There is no native tool that enables extending system partitions (C:\ drives) on Server 2003. There are multiple ways to perform this task, however, the only method that can be done online utilises a Dell utility called ExtPart. It can perform the extension of the system partition with no downtime although sometimes booting into Safe Mode and then running ExtPart is necessary to clear locks on the disk.

Note: This applies to Server 2003 only, newer versions of Windows do not suffer from this limitation, Disk Management as well as the diskpart are able to extend system partitions on-the-fly.

The first step is to download the ExtPart utility from this link. Click on the Download File link and save it to your desktop. The file is a self-extracting zip file called ExtPart.exe per the below:

20140201130639

Double-click on it and accept the default path it will extract the utility to:

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Click on Unzip and the files will be extracted successfully:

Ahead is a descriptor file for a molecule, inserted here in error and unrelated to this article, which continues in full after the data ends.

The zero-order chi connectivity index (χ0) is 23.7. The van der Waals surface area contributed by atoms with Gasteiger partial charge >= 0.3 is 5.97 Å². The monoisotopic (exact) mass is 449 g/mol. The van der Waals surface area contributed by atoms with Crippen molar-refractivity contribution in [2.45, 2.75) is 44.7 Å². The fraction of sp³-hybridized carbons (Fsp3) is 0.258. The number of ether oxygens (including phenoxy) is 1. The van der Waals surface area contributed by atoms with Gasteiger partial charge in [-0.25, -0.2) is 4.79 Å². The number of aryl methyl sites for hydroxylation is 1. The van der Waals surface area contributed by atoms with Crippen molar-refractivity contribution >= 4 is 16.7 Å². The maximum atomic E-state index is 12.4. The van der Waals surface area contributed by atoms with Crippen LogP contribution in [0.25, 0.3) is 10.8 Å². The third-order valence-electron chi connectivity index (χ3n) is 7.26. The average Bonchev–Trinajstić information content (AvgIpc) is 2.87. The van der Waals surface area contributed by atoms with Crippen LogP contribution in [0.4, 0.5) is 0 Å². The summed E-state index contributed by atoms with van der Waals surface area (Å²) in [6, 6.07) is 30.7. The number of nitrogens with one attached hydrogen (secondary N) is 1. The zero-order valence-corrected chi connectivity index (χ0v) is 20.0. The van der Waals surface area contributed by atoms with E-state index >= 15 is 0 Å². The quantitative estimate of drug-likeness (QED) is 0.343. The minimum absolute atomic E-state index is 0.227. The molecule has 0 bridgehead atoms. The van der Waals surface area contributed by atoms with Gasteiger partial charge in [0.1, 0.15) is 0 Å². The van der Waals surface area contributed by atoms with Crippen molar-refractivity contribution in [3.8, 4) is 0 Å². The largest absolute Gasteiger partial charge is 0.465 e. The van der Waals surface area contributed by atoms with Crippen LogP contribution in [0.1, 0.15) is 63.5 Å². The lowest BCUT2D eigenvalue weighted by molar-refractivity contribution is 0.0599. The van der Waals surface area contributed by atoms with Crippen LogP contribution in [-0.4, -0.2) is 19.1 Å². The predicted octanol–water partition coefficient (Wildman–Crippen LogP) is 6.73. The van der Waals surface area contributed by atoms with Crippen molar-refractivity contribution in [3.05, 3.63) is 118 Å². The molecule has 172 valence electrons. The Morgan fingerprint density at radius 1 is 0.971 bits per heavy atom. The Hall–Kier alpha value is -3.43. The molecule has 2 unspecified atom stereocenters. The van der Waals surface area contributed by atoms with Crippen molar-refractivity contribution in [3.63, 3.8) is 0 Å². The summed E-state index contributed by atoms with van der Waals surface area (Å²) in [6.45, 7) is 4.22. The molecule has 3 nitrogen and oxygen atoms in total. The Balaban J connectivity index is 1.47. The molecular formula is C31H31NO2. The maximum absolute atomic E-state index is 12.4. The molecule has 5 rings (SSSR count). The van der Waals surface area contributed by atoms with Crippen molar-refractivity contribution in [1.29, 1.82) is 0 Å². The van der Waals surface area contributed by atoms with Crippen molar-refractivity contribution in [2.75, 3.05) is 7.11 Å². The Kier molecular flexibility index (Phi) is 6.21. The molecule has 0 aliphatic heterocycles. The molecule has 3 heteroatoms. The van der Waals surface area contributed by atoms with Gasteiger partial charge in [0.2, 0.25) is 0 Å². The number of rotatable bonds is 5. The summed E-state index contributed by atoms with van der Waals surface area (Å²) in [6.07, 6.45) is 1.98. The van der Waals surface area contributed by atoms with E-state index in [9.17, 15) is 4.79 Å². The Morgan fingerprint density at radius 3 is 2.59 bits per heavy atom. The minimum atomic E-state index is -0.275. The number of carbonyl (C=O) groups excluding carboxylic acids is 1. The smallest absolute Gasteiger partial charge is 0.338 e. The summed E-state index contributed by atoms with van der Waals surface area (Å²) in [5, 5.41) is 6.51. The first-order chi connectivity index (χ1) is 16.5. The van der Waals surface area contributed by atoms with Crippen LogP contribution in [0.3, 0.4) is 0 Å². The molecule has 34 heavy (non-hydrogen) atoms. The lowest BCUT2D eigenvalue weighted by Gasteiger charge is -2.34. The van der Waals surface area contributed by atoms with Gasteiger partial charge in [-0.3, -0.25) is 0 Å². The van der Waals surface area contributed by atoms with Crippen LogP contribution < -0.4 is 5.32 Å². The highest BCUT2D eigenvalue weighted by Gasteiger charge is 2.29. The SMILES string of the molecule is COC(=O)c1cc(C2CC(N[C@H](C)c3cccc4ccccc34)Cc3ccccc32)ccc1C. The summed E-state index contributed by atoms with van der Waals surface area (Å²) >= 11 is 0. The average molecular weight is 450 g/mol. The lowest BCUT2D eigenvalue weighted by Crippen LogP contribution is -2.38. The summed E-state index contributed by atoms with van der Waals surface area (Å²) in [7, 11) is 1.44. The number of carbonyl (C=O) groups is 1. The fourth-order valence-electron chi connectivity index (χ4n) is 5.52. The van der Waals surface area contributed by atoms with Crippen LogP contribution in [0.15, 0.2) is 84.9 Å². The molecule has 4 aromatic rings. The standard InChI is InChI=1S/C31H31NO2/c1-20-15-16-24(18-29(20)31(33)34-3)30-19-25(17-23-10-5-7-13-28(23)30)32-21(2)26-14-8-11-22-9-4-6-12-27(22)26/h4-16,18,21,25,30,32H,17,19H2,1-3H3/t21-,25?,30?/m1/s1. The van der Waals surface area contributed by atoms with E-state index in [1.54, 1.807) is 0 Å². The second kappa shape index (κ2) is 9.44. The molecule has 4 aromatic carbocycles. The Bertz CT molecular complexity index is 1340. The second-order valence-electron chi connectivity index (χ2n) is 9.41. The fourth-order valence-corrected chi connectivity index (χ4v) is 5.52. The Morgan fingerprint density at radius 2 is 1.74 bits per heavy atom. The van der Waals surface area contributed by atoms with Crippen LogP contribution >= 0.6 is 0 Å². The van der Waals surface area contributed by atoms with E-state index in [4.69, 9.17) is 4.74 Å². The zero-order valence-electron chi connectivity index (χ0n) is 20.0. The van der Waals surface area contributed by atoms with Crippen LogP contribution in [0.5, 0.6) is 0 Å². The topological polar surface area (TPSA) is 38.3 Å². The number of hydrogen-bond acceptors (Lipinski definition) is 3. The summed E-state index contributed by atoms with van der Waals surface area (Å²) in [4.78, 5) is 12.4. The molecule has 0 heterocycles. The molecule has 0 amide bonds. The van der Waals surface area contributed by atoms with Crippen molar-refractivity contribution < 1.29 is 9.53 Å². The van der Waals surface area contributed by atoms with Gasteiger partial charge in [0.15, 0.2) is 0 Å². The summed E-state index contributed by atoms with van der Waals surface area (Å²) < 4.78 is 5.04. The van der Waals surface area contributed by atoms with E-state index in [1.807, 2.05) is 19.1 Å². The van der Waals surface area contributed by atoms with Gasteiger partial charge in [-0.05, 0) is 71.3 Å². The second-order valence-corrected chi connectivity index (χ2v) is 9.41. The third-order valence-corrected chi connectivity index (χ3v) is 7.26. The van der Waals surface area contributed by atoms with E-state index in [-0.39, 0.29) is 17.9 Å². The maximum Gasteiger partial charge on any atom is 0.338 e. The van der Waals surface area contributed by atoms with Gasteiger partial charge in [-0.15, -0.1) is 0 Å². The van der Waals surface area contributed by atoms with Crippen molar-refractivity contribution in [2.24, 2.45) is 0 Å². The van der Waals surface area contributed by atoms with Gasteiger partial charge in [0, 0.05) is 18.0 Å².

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To demonstrate how useful ExtPart is we will use an example whereby our demo VM has a 15 GB C:\ drive and it needs to be increased to 30 GB. A screenshot of the the current state of the C:\ drive is below:

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We go into the VM settings and can see that the virtual disk is indeed 15 GB in size:

20140201125846

We increase the virtual disk size to 30 GB and apply the change:

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Within the VM load Disk Management and select Action > Rescan Disks so that the system sees the newly added 15 GB of storage:

20140201130150

After the re-scan completes you will now see the extra 15 GB of unallocated space:

20140201130240